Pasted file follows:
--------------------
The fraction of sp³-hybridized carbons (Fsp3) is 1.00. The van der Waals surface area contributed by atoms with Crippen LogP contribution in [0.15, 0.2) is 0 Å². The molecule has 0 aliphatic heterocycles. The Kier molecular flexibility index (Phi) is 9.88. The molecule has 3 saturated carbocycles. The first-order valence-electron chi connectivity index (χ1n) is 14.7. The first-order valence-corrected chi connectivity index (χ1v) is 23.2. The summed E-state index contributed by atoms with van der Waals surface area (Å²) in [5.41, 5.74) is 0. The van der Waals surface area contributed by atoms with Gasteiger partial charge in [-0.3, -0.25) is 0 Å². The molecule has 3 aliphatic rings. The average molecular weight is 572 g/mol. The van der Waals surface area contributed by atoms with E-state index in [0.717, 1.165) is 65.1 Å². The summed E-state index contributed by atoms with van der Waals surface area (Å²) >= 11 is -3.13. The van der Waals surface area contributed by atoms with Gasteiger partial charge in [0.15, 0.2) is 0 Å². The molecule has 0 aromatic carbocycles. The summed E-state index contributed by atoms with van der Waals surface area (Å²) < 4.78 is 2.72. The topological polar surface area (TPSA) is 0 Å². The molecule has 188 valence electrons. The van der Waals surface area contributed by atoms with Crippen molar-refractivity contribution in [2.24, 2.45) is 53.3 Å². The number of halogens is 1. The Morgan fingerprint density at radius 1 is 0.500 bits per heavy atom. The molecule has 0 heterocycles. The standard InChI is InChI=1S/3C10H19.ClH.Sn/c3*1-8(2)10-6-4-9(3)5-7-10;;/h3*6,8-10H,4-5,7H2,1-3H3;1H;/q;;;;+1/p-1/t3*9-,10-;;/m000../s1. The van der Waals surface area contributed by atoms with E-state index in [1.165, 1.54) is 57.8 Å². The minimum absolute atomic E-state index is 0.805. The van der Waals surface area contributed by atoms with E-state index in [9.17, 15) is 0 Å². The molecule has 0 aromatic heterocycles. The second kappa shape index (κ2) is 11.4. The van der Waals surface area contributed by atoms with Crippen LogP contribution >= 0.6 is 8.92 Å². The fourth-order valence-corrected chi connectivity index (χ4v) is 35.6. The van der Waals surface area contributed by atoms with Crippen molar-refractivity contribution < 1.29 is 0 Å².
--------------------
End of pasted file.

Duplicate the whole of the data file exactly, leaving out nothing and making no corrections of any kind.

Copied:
The fraction of sp³-hybridized carbons (Fsp3) is 1.00. The van der Waals surface area contributed by atoms with Crippen LogP contribution in [0.15, 0.2) is 0 Å². The molecule has 0 aliphatic heterocycles. The Kier molecular flexibility index (Phi) is 9.88. The molecule has 3 saturated carbocycles. The first-order valence-electron chi connectivity index (χ1n) is 14.7. The first-order valence-corrected chi connectivity index (χ1v) is 23.2. The summed E-state index contributed by atoms with van der Waals surface area (Å²) in [5.41, 5.74) is 0. The van der Waals surface area contributed by atoms with Gasteiger partial charge in [-0.3, -0.25) is 0 Å². The molecule has 3 aliphatic rings. The average molecular weight is 572 g/mol. The van der Waals surface area contributed by atoms with E-state index in [0.717, 1.165) is 65.1 Å². The summed E-state index contributed by atoms with van der Waals surface area (Å²) >= 11 is -3.13. The van der Waals surface area contributed by atoms with Gasteiger partial charge in [0.15, 0.2) is 0 Å². The molecule has 0 aromatic carbocycles. The summed E-state index contributed by atoms with van der Waals surface area (Å²) < 4.78 is 2.72. The topological polar surface area (TPSA) is 0 Å². The molecule has 188 valence electrons. The van der Waals surface area contributed by atoms with Crippen molar-refractivity contribution in [2.24, 2.45) is 53.3 Å². The number of halogens is 1. The Morgan fingerprint density at radius 1 is 0.500 bits per heavy atom. The molecule has 0 heterocycles. The standard InChI is InChI=1S/3C10H19.ClH.Sn/c3*1-8(2)10-6-4-9(3)5-7-10;;/h3*6,8-10H,4-5,7H2,1-3H3;1H;/q;;;;+1/p-1/t3*9-,10-;;/m000../s1. The van der Waals surface area contributed by atoms with E-state index in [1.165, 1.54) is 57.8 Å². The minimum absolute atomic E-state index is 0.805. The van der Waals surface area contributed by atoms with E-state index in [9.17, 15) is 0 Å². The molecule has 0 aromatic heterocycles. The second kappa shape index (κ2) is 11.4. The van der Waals surface area contributed by atoms with Crippen LogP contribution >= 0.6 is 8.92 Å². The fourth-order valence-corrected chi connectivity index (χ4v) is 35.6. The van der Waals surface area contributed by atoms with Crippen molar-refractivity contribution < 1.29 is 0 Å².